Being Tom Brady doesn’t sound like much fun. No alcohol. No processed sugar. No caffeine. No cooking with olive oil.
Maybe such a regimen will allow a man to live forever, but why would he want to?
However, it’s hard to argue with the results.
Long before they played Sunday’s Super Bowl, Brady was the consensus greatest quarterback of all time, but with an implied shrug.
Was he greater than the hard-charging he-men of football’s golden generation?
Was he his own player or one created by Bill Belichick’s system in New England?
It’s great and all that he’s still doing it with the best of them, but are we really saying he would have thrived in the modern era of highly mobile quarterbacks who can throw as well?
These were fair criticisms. Most of them were generated by watching Brady play for 20 years. He doesn’t look particularly big or tough (though he’s a lot bigger and tougher than you think). He doesn’t talk about the quarterback position like it’s molecular physics. Once he receives the ball, he doesn’t move around. Brady’s pocket instinct is so strong, he would stand in a burning kitchen until the fire trucks arrived.
His biggest disadvantage is that he makes his job – arguably the most challenging in professional team sports – look easy.
No scrambling. No circus throws. Even that stupid glove he wears on his non-throwing hand reminds you of a guy who carries his phone in a belt holster. Brady is the chartered accountant of football quarterbacks.
Another knock on him? Brady had never played against another truly great pivot in football’s championship game. With all due respect to the likes of Russell Wilson and Kurt Warner, and somewhat less respect to the Jake Delhommes and Jared Goffs, none of these are names that ring out in history.
There is no Ali without Frazier. Brady never found his Frazier. He wasn’t even lucky enough to get a George Foreman.
That left his legend propped up on a single number: six.
Six is a lot of Super Bowl wins, but there are more than six ways for people to explain to you how it could’ve happened to just about anyone with a little talent, luck and a coach like Belichick.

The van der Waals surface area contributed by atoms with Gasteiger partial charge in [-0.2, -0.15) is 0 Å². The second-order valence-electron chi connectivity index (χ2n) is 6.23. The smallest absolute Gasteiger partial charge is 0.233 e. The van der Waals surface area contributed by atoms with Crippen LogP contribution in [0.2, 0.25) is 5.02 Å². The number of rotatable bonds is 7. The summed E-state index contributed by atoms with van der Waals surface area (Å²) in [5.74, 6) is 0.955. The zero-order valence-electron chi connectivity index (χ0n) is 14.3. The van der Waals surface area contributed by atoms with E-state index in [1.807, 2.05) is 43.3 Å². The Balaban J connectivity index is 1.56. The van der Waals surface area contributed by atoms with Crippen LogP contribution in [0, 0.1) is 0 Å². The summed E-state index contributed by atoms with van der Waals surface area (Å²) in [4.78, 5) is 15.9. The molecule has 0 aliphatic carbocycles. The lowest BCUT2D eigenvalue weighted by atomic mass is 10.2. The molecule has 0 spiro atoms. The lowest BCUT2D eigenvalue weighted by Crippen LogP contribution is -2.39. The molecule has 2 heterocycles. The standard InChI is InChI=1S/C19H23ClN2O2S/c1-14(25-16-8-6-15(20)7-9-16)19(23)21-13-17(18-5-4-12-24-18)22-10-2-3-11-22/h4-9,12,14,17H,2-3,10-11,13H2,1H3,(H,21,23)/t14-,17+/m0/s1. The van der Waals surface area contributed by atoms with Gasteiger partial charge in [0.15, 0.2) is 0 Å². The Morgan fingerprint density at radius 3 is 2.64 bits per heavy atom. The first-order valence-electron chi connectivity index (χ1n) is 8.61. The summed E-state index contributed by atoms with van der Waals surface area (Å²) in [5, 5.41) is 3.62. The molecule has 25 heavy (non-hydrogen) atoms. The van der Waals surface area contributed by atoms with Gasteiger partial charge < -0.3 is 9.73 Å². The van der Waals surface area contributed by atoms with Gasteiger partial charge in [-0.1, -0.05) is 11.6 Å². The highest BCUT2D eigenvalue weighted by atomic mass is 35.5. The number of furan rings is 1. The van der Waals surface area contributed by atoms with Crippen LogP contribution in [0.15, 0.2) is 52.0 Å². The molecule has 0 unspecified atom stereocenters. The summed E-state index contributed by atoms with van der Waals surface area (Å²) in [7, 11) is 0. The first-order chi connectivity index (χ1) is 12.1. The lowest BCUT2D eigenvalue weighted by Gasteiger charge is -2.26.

It’s only now that Brady’s decision to leave New England fully makes sense. As it turns out, Belichick hadn’t Frankensteined Brady. Instead, Brady had made a mediocre coach look like a Tamerlane of the gridiron.
Kansas City may have lost 31-9 Sunday, but it was Belichick’s reputation that took the real beating.
So, is Tom Brady great? Absolutely.
Best of all time? It’s very possible.
Best football player, full stop, of all time? Well, now we’re stretching.
Best team athlete of his generation? Let’s not go wild.
That was from the perspective of Sunday afternoon. As we sit here Monday, it’s a lot harder to argue with any of those propositions.
In manhandling Patrick Mahomes, his presumptive heir in the best-ever discussion, Brady didn’t just win another Super Bowl. He atomized all the arguments against him.
One of the beauties of football is that the skillsets of its participants are so different. They may be playing the same sport, but they aren’t practising the same discipline.
New York Giants rush end Lawrence Taylor is probably the most terrifying defensive presence in the game’s history, but you couldn’t say for absolute sure that he could throw a football. Because you never saw him do it.
That makes it difficult to say which football player is better than any other. Is your dry cleaner better than your lawyer? At what, exactly?
Brady’s skillset is relatively limited. He is a remarkable passer of the ball and reader of the field. He operates well under intense pressure and threat of physical harm. He may also be the fittest 40-something alive.
Beyond that, there isn’t much. Compared to the colleagues arrayed around him, Brady isn’t fast or strong. We can’t say for certain that he is the smartest or the hardest-working. When they cue up the highlight reel of his impossibly long career, most of it will feature him flashing that Colgate-ready smile while covered in confetti.
What we will remember about Brady once he’s gone isn’t any particular play or victory. It will be that he was a winner. He had figured out life’s most difficult skill (and it is a skill): winning.
What Brady finally settled Sunday is that no football player has ever been more essential to a team. Wherever he goes, winning occurs.
His statistics are strong. Those numbers look even better now. His seven Super Bowls are more than any team has ever won.
But great players don’t necessarily equal great teams, over a great stretch of time. When they do – à la a LeBron James or a Cristiano Ronaldo – we put those players above all the rest. There are only one or two of them in a generation. Brady has now done it for two entire generations.
On Sunday, Brady found his Frazier. It wasn’t Mahomes. It was Tom Brady 1.0.
It was the New England Tom Brady who couldn’t quite get out from under the impression that a great mind had pulled him from obscurity and Eliza Doolittled him into a hall of famer.
Sunday’s Brady was Tom Brady 2.0, a Brady that is entirely of his own creation. He came out and beat the snot out of that old idea of himself.
You don’t often get to see an athlete of this stature rewrite his own legacy in the span of three hours. In fact, you never get to see that. And, apparently, it’s not over. Brady intends to return next year. He thinks he can play until he’s at least 45.
He is now indisputably the best there has ever been. All that’s left to determine is the full meaning of the question “Best at what exactly?”